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I'm trying to build a history list of clicked clicked page elements and store that list into HTML local storage, to be later displayed back to the user. The main pre-requisite is that the list cannot contain duplicates, so for example if the user clicks on item A and then on item B and again back on item A, only A and B are recorded. The third click is not recorded because it is not unique.

I'm also using persist.js.

I noticed that I am able to name the storage and give it a key and both are stored together in the real key of the localstorage thus: myStorageName>myKeyand my value is whatever I put there.

Here's the thing. I know you can store stringyfied JSON there but my list is built up from simple javascript variables one at at time.

I know what to do for the first click:

myStorageName.set(myKey, myCurrentElementId); // myCurrentElementId = this.id

now on the second click this is where I'm beginning to getting stuck. There is the original variable value already stored, now I want to append the new variable value. Assume that I can get the value from the store like this:

var dataExtract = myStorageName.get(myKey);
myObject = JSON.parse(dataExtract);

But how do I then turn this into a JSONstring -able thing (sorry I don't even know what it should be) that contains only a list of unique values. Does this make any sense to anyone?

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1  
Do you mean: var dataExtract = JSON.stringify(myObject) in conjunction with var myObject = JSON.parse(dataExtract);? –  Rob W Sep 24 '11 at 22:01
    
well probably that would be the result. But I think somehow I'd have to restructure myObjectso that the key/pair relationships made sense. –  T9b Sep 24 '11 at 22:06

3 Answers 3

up vote 2 down vote accepted

Your model has an error. At the first time, you save a primitive value. Then, you want to "append" another value to it. Seems like you actually want to use an object:

var myObj = localStorage.getItem("myName");
if(myObj) myObj = JSON.parse(myObj); //Variable exists
else myObj = {}; //Elsem create a new object

function appendNewValue(name, value){
    myObj[name] = value;
    localStorage.setItem("myName", JSON.stringify(myObj));
    /* Saves data immediately. Instead of saving every time, you can
       also add this persistence feature to the `(before)unload` handler. */
}
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As mentioned above I was spoilt for choice on this one. Thanks for this answer - but also liked the one from @ampersand. –  T9b Sep 25 '11 at 20:57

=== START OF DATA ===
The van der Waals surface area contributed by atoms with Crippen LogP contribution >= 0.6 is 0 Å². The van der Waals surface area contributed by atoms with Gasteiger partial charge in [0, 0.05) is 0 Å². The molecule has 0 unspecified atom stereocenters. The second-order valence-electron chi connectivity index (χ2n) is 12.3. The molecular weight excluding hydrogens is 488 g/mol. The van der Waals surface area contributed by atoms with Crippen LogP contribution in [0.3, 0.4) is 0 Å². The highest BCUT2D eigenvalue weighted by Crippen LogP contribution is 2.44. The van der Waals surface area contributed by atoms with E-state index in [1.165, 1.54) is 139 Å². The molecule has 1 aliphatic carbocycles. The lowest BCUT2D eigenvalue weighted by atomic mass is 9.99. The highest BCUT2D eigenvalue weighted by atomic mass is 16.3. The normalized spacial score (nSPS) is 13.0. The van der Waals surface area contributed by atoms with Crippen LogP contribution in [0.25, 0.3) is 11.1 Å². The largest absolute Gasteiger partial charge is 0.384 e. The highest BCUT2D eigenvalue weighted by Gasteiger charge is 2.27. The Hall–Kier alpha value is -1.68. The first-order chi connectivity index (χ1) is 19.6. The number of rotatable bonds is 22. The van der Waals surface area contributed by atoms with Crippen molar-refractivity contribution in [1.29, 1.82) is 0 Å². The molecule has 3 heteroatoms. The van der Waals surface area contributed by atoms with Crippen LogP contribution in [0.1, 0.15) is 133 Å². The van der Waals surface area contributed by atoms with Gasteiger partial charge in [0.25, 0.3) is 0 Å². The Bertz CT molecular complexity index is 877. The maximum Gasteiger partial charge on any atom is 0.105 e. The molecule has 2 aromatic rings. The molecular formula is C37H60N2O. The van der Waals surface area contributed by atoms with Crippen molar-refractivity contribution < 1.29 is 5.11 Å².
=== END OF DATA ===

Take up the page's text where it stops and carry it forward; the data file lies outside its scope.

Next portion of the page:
First of all, you don't want to keep writing to/from localStorage everytime a link is clicked, because this'll slow down your page. Keep an updated Array populated with the element ids, then write to localStorage before the user navigates away from the page (by binding to the window's onbeforeunload event, for instance).

First:

var clickedLinks = []; // this Array will hold the ids of the clicked links
function uniqueClick(id){
    return !~clickedLinks.indexOf(id); // this tests whether the id is already in the Array
};

In your click handler:

if(uniqueClick(this.id)){
    clickedLinks.push(this.id); // append the new element id to the Array
}

Bind to window.onunload to save the Array before the user navigates from the page:

window.onunload = function(){
    localStorage.setItem('clickedLinks',JSON.stringify(clickedLinks)); // stringify the Array and save to localStorage
}

To retrieve clickedLinks on subsequent page visit:

// convert the String back to an Array; try/catch used here in case the value in localStorage is modified and unable to be parsed, in which case clickedLinks will be initialized to an empty Array
try{
    var clickedLinks = JSON.parse(localStorage.getItem('clickedLinks')) || [];
}catch(e){
    var clickedLinks = [];
}

You may want to replace the first line (var clickedLinks = [];) with this last bit of code, as it will initialize the Array if it doesn't exist.


UPDATE:

IE8 does not support Array.indexOf. Alternatives might be:

  1. use jQuery's $.inArray by replacing !~clickedLinks.indexOf(id); with !~$.inArray(id, clickedLinks);
  2. Detect whether Array.prototype.indexOf is supported. If not, shim it with the code provided on this page.
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This is a really great answer - if I was going to use an array. However, @Rob W just beat you by the use of an object. After testing this does not endlessly add values; if one exists with an identical key it appears to either transparently fail or just replace the values. Shame I can't accept two answers because both work. –  T9b Sep 25 '11 at 20:56

I suggest to define in your code this:

localStorage.set= function(key,val)
{
  localStorage.setItem(JSON.stringify(val));
}
localStorage.get = function(key,defval)
{
  var val = localStorage.getItem(key);
  if( typeof val == "undefined" ) return defval;
  return JSON.parse(val);
}

and use them instead of get/setItem. They will give you ready to use JS values that you can use in the way you need.

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